In addition to the over 56 million map tiles (individual 256 by 256 pixel png image files) and the underlying code, Cooper Hewitt has acquired printed maps made by Stamen Design when the website first launched. The museum has also generated extensive documentation around its efforts, including designer interviews; video documentation navigating the native site; and a substantial research dossier tracking all assets, changes and the acquisition process.


Cooper Hewitt is America’s design museum. Inclusive, innovative and experimental, the museum’s dynamic exhibitions, education programs, master’s program, publications and online resources inspire, educate and empower people through design. An integral part of the Smithsonian Institution—the world’s largest museum, education and research complex—Cooper Hewitt is located on New York City’s Museum Mile in the historic, landmark Carnegie Mansion. Steward of one of the world’s most diverse and comprehensive design collections—over 215,000 objects that range from an ancient Egyptian faience cup dating to about 1100 BC to contemporary 3D-printed objects and digital code—Cooper Hewitt welcomes everyone to discover the importance of design and its power to change the world. Cooper Hewitt knits digital into experiences to enhance ideas, extend reach beyond museum walls and enable greater access, personalization, experimentation and connection.

For more information, visit www.cooperhewitt.org or follow @cooperhewitt on Instagram, Facebook, Twitter and YouTube.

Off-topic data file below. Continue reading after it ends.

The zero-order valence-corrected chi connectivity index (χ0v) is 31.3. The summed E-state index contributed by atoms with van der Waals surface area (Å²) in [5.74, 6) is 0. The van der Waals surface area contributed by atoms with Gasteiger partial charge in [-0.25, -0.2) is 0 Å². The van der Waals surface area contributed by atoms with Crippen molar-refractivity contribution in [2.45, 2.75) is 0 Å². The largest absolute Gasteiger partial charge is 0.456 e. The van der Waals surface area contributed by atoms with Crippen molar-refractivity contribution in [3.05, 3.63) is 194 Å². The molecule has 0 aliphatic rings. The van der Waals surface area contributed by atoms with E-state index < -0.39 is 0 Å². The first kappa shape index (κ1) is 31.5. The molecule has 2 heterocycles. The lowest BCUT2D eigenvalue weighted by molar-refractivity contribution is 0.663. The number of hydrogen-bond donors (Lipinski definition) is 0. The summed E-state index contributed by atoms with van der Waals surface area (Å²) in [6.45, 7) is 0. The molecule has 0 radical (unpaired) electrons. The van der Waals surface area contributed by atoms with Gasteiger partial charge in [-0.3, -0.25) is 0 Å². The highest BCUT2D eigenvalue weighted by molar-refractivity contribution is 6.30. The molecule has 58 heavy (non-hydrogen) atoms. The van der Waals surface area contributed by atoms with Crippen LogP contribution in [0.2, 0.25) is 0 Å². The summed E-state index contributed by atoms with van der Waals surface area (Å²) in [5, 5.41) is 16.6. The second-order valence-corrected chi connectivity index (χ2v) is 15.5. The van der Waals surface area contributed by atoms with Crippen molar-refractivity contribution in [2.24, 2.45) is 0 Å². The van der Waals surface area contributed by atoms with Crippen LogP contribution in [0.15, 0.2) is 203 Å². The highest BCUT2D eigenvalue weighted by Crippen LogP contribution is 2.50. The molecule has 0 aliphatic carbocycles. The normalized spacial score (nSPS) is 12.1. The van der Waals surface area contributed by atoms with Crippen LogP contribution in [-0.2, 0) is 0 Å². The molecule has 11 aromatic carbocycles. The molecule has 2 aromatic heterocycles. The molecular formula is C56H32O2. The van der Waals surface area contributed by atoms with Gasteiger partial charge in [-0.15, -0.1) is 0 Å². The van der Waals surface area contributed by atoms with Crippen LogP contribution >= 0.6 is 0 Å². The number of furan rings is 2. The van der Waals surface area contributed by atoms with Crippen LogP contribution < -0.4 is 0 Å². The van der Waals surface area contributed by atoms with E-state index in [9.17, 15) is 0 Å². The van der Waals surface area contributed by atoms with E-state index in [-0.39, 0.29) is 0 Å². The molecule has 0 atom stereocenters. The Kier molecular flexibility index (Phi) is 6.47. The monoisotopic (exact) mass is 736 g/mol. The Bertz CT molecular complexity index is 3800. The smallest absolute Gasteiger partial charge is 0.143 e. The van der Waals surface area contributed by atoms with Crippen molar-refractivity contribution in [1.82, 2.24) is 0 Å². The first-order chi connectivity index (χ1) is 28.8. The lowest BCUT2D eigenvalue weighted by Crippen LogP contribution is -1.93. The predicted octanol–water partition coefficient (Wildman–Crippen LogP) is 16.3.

Stamen Design is an independent product development and communications agency founded by Eric Rodenbeck in 2001 and based in San Francisco. Stamen has attracted widespread attention for its innovative work in data visualization and maps for products, platforms, storytelling and the arts, for clients like the Dalai Lama, Facebook, the J Paul Getty, the Bill & Melinda Gates Foundation and many others. Stamen are the proud winners of the National Design Award for Interaction Design. The studio has been featured in design events internationally, including the Venice Biennale and the Victoria and Albert Museum in London. Stamen’s work is in the permanent collections of the Museum of Modern Art and Cooper Hewitt, Smithsonian Design Museum.

Information about Stamen Design may be found at www.stamen.com or follow @stamen on Twitter and @stamendesign on Instagram.


Image: Website, Watercolor Maptiles, 2012-15, live version 2020-21; designed by Eric Rodenbeck, Zachary Watson, Geraldine Sarmiento, Michal Migurski, and Nathaniel Kelso, Stamen Design; HTML, Javascript, CSS, and jpg image files: hand-painted watercolor textures applied to Mapnik tiles based on OpenStreetMap data using Python scripts and Photoshop.